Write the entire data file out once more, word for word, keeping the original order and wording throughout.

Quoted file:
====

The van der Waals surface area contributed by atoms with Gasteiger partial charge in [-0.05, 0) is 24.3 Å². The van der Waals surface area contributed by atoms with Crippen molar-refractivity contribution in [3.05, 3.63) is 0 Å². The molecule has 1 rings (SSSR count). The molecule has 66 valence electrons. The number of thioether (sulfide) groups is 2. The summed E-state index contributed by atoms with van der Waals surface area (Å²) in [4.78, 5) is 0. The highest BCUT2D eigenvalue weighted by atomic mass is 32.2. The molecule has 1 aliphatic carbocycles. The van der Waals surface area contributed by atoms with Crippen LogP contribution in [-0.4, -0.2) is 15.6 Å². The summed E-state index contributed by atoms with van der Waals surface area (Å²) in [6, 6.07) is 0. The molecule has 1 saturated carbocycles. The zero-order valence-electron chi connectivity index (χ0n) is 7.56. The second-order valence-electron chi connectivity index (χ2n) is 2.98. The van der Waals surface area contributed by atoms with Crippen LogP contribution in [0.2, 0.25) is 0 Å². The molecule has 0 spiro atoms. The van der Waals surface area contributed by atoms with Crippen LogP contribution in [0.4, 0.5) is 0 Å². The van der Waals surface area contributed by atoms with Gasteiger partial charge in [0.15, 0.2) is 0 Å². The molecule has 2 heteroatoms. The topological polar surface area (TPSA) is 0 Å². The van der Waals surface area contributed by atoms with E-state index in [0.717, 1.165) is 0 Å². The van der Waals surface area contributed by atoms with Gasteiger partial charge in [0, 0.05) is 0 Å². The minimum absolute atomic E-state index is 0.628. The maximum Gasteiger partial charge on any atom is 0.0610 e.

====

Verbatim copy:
The van der Waals surface area contributed by atoms with Gasteiger partial charge in [-0.05, 0) is 24.3 Å². The van der Waals surface area contributed by atoms with Crippen molar-refractivity contribution in [3.05, 3.63) is 0 Å². The molecule has 1 rings (SSSR count). The molecule has 66 valence electrons. The number of thioether (sulfide) groups is 2. The summed E-state index contributed by atoms with van der Waals surface area (Å²) in [4.78, 5) is 0. The highest BCUT2D eigenvalue weighted by atomic mass is 32.2. The molecule has 1 aliphatic carbocycles. The van der Waals surface area contributed by atoms with Crippen LogP contribution in [-0.4, -0.2) is 15.6 Å². The summed E-state index contributed by atoms with van der Waals surface area (Å²) in [6, 6.07) is 0. The molecule has 1 saturated carbocycles. The zero-order valence-electron chi connectivity index (χ0n) is 7.56. The second-order valence-electron chi connectivity index (χ2n) is 2.98. The van der Waals surface area contributed by atoms with Crippen LogP contribution in [0.2, 0.25) is 0 Å². The molecule has 0 spiro atoms. The van der Waals surface area contributed by atoms with Crippen LogP contribution in [0.4, 0.5) is 0 Å². The van der Waals surface area contributed by atoms with Gasteiger partial charge in [0.15, 0.2) is 0 Å². The molecule has 2 heteroatoms. The topological polar surface area (TPSA) is 0 Å². The van der Waals surface area contributed by atoms with E-state index in [0.717, 1.165) is 0 Å². The van der Waals surface area contributed by atoms with Gasteiger partial charge in [0, 0.05) is 0 Å². The minimum absolute atomic E-state index is 0.628. The maximum Gasteiger partial charge on any atom is 0.0610 e.